Children's clothes in the early 1900s

Written by lauren corona
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Children's clothes in the early 1900s were still rather stiff and formal, often imitating adult fashions of the era or the past. However, clothes were starting to become slightly less restrictive, and easier for children to run and play in. During this period, the gender differences in clothing were much more apparent than they are today, but there still were some similarities.

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Girls' clothing at the start of the 20th century was similar to the fashions of the early 1800s. Dresses of the era had short, puffed sleeves are usually were cut around knee length, with a low waistline and frills adorning the hemline. Little girls were dressed commonly in outfits with cape collars, yokes and embroidered hems. Around 1910, less formal tunic and sailor cut dresses became popular, especially for schoolgirls.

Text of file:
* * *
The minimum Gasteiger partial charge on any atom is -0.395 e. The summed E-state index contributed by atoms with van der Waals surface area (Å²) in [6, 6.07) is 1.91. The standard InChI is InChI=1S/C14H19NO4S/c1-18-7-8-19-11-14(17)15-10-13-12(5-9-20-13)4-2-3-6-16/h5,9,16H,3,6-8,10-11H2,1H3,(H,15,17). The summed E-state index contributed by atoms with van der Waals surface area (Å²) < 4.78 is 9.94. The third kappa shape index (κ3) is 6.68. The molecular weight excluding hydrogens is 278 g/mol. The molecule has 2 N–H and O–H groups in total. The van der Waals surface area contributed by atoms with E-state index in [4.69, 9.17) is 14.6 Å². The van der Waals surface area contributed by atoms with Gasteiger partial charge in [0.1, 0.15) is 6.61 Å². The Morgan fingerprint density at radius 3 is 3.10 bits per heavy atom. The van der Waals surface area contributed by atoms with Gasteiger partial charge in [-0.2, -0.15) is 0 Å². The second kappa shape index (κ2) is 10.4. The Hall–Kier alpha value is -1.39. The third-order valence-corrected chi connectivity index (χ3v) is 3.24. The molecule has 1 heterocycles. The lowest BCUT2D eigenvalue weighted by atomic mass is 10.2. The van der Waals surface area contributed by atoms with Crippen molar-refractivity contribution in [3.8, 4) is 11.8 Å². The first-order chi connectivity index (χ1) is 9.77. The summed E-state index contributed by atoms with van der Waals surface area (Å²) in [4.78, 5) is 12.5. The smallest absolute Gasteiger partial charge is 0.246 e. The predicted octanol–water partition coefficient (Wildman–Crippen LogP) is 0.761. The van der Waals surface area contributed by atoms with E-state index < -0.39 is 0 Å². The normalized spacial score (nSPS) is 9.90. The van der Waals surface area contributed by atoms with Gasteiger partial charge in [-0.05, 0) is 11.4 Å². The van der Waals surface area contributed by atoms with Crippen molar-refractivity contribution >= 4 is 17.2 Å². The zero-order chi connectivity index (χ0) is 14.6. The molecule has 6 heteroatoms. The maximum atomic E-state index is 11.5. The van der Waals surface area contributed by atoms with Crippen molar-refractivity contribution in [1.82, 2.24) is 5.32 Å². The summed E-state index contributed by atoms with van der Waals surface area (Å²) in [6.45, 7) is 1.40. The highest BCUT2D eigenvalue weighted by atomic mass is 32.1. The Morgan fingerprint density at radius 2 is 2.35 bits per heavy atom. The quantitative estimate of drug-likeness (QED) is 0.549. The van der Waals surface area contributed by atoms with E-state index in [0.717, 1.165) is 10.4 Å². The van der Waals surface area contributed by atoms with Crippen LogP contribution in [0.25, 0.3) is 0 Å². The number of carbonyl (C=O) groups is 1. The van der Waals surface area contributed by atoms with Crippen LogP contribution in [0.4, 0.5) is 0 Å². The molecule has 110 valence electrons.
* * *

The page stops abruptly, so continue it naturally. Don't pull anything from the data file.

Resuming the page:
At the turn of the 1900s, almost all little boys would be dressed in knee-trousers or knickers and a formal shirt. Shirts tended to be looser around the collar than in previous years, which made them less restrictive for boys. Young boys still were dressed commonly in tunics or dresses. Sailor suits were popular for boys in the early 1900s, as were Fauntleroy-style suits, although their popularity was declining and they usually were worn only for formal occasions.

Colours and Fabrics

For girls' dresses, lighter fabrics than those used in the late 19th century became popular, such as muslin and voile silk. Girls were dressed in pale colours in the early 1900s, white and cream usually were reserved for younger girls and older ones would dress in pastels. Natural fabrics were used for boys during this period. Clothes for hotter months usually were cotton or linen, whereas suits and coats tended to be made of wool. Boys wore darker colours than girls.


Accessories were an essential part of early 20th century children's clothing. Girls wore sashes with their dresses, commonly of yellow, pink or mauve. Hair bows were extremely popular for little girls, as were straw boater hats. Socks were worn three-quarter length. Straw boaters also were popular accessories for boys, along with sailor hats and flat caps. Boys would wear stockings with their knickers or knee-trousers, although young boys sometimes wore short socks.

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